The null hypothesis of 'gods do not exist' still stands, as it always has, and you, or infact any theist, has yet to show a scrap of conclusive evidence that either gods exists (which one is upto you to decide) or that prayer works.

    Fortunately for progress, the evidence that a god isn't required (and that's not the same as non-existence, in case you want to twist it around) is very large. Not only do you have to show the null hypothesis is invalid, you also have to show that the evidence against your concepts is also invalid.

    Peter2m, Andrew,

    Why pray? I'll do a houdoun ritual for you if you want, or perhaps cast some augers in chicken guts. The evidence so far suggests they're just as useful.

  • Comment number 44.


    Natman

    Have you read anything I have written on this thread?

    Continue with your own understanding of prayer if you wish, but please, don't assume I share it.

  • Comment number 45.

    Natman

    If you think it'll help, I'd try anything to solve my tag problem.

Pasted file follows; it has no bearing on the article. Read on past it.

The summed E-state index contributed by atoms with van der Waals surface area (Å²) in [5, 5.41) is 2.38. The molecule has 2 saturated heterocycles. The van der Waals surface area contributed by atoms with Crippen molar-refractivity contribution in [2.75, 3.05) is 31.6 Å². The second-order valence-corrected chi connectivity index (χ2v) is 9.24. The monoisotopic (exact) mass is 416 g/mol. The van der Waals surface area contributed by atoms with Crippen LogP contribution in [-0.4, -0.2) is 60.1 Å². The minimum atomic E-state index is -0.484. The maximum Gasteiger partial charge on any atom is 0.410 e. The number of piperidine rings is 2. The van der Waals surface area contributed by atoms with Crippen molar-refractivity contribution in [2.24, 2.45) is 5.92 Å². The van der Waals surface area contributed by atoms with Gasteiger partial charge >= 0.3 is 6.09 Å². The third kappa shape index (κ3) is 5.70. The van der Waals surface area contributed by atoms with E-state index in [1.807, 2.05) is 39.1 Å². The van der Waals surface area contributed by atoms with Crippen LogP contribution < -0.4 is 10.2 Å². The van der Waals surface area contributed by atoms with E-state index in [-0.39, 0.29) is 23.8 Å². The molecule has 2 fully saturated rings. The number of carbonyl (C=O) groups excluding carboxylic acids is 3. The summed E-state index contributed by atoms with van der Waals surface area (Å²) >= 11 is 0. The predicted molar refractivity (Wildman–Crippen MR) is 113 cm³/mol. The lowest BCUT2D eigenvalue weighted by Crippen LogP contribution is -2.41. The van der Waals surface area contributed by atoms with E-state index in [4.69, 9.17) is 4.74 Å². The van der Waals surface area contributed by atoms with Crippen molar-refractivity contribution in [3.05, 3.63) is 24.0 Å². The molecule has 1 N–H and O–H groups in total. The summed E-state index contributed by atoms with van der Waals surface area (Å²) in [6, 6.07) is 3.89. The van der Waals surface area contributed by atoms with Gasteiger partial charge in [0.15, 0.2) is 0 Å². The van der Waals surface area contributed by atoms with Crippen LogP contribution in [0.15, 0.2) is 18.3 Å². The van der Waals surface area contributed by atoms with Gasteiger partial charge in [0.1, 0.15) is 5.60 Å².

• Comment number 46.

    Andrew

    Not that I'm a techie or anything, but, what OS or browser are you using, could it be that? Or are you copy/pasting the html tags in from a word processor? It seems that sometimes that can be an issue.

  • Comment number 47.

    There is a stepping stone- all you have to do is google *Atheist prayer* to see the subject of prayer is an accepted one, that it's felt by some atheists as a connection with others- the good & the just

    Perhaps more worrying is the control some leading Athiests wield, who seem to dictate a narrowing of thought and acceptance of others in their quest for what they regard as purity.
    Ayatollah's of Science like Dawkin's who issue fatwa's of disassociation to anyone who doesn't comply with their rigid orthodoxy.

  • Comment number 48.

    Peter

    I usually type my comments up in OneNote and then copy and paste. I don't think this is the problem though. It looks like the supported tags have changed. The standard italics tags don't seem to work anymore the bold tag still works, I think.

    I do seem to be having some weird browser problem on this thread, in Firefox, IE and Chrome. Displays fine on Safari and my phone.

  • Comment number 49.

    ...If you accept that this is the status of 'science' then please let me know which scientific experiment proves that "science is the only philosophical construct we have to determine truth with any reliability...